Routinely measuring and reporting pneumococcal vaccination among immunosuppressed rheumatology outpatients: The first step in improving quality

Sonali P. Desai, Alexander Turchin, Lara E. Szent-Gyorgyi, Michael Weinblatt, Jonathan Coblyn, Daniel H. Solomon, Allen Kachalia

Research output: Contribution to journalArticlepeer-review

25 Scopus citations


Objective: The Centers for Disease Control (CDC) recommends pneumococcal vaccination for immunocompromised patients. Data suggest that rates of vaccination in this population are not optimal. To support continuous quality improvement efforts, we electronically measured vaccination status among rheumatology outpatients over time. Methods: Using data from administrative (billing) and electronic health record sources, we identified rheumatology clinic patients seen between 1 February 2008 and 31 January 2010 and prescribed an immunosuppressive medication. CDC recommendations for pneumococcal vaccination were applied. We calculated the proportion of eligible patients who were up-to-date with pneumococcal vaccination: (i) while on an immunosuppressive medication and (ii) before newly starting an immunosuppressive medication in the last 12 months. Results: We identified 2763 rheumatology clinic patients on immunosuppressive medications, with 568 initiated in the last 12 months. The mean age was 57 years, 75% were female and 77% were Caucasian. The most frequent disease was RA (50%) and the most common immunosuppressive medication was MTX (59%). Of patients on immunosuppressive medications, 1491/2763 (54%) were up to date with pneumococcal vaccination. Among new initiators of immunosuppressive medications, 258/568 (45%) were vaccinated before starting the immunosuppressive medication. Patients treated by rheumatologists in practice for 10 years were more likely to be up to date with pneumococcal vaccination (72%) than those with providers in practice >10 years (52%, P < 0.001). Conclusion: The proportion of patients who are up to date with documented pneumococcal vaccination was suboptimal in our rheumatology practice. The ability to continuously repeat electronic measurement permits us to initiate continuous quality improvement efforts.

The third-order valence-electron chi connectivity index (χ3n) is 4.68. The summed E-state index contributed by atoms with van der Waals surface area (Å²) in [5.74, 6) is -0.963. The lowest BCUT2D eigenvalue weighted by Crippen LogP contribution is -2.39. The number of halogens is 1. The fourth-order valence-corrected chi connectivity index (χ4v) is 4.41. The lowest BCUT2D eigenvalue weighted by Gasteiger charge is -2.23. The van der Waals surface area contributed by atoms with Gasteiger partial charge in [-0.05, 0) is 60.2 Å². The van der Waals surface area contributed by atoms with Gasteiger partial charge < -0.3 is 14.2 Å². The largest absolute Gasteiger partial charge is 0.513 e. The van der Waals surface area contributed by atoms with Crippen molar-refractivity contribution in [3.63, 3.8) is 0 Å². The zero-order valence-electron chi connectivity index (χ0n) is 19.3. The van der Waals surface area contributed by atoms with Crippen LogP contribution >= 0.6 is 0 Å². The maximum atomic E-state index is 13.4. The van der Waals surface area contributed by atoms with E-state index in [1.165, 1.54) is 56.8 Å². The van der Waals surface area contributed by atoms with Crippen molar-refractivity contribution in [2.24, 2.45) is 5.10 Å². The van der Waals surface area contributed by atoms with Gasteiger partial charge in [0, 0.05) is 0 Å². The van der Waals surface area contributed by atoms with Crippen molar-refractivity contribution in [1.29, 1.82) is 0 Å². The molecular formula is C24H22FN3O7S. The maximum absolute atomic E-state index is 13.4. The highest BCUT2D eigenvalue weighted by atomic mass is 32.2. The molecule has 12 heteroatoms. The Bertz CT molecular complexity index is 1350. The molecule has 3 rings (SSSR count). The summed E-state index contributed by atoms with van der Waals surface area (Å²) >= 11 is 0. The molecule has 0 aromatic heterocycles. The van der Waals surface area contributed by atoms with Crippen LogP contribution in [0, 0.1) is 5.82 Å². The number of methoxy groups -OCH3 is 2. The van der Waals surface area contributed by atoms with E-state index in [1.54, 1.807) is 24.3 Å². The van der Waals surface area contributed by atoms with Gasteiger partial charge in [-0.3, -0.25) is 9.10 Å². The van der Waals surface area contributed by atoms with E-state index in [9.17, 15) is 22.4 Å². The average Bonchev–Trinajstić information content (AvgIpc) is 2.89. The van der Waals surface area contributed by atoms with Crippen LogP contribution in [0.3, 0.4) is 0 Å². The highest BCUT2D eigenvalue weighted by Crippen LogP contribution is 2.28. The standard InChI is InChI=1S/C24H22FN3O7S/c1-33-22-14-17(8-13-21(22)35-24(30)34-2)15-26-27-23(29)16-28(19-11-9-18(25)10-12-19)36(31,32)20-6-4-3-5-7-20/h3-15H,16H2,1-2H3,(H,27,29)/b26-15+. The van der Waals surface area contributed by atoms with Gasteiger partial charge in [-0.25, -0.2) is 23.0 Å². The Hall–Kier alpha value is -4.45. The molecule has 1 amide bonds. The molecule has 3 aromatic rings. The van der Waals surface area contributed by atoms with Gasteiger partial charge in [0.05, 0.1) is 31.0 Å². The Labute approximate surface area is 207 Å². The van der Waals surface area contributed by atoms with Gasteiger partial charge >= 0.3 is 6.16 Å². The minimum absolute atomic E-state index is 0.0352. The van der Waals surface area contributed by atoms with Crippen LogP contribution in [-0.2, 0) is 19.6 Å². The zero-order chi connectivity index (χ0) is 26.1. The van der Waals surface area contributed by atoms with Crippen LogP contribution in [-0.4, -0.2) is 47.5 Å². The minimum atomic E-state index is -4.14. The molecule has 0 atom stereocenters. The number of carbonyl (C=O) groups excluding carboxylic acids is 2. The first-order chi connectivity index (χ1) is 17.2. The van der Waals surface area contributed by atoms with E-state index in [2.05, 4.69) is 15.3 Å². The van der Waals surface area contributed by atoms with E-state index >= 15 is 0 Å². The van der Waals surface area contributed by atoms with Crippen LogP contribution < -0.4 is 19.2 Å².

Original languageEnglish (US)
Article numberkeq297
Pages (from-to)366-372
Number of pages7
Issue number2
StatePublished - Feb 2011
Externally publishedYes


  • Immunosuppression
  • Pneumococcal vaccination
  • Quality improvement
  • Quality measurement

ASJC Scopus subject areas

  • Rheumatology
  • Pharmacology (medical)


Dive into the research topics of 'Routinely measuring and reporting pneumococcal vaccination among immunosuppressed rheumatology outpatients: The first step in improving quality'. Together they form a unique fingerprint.

Cite this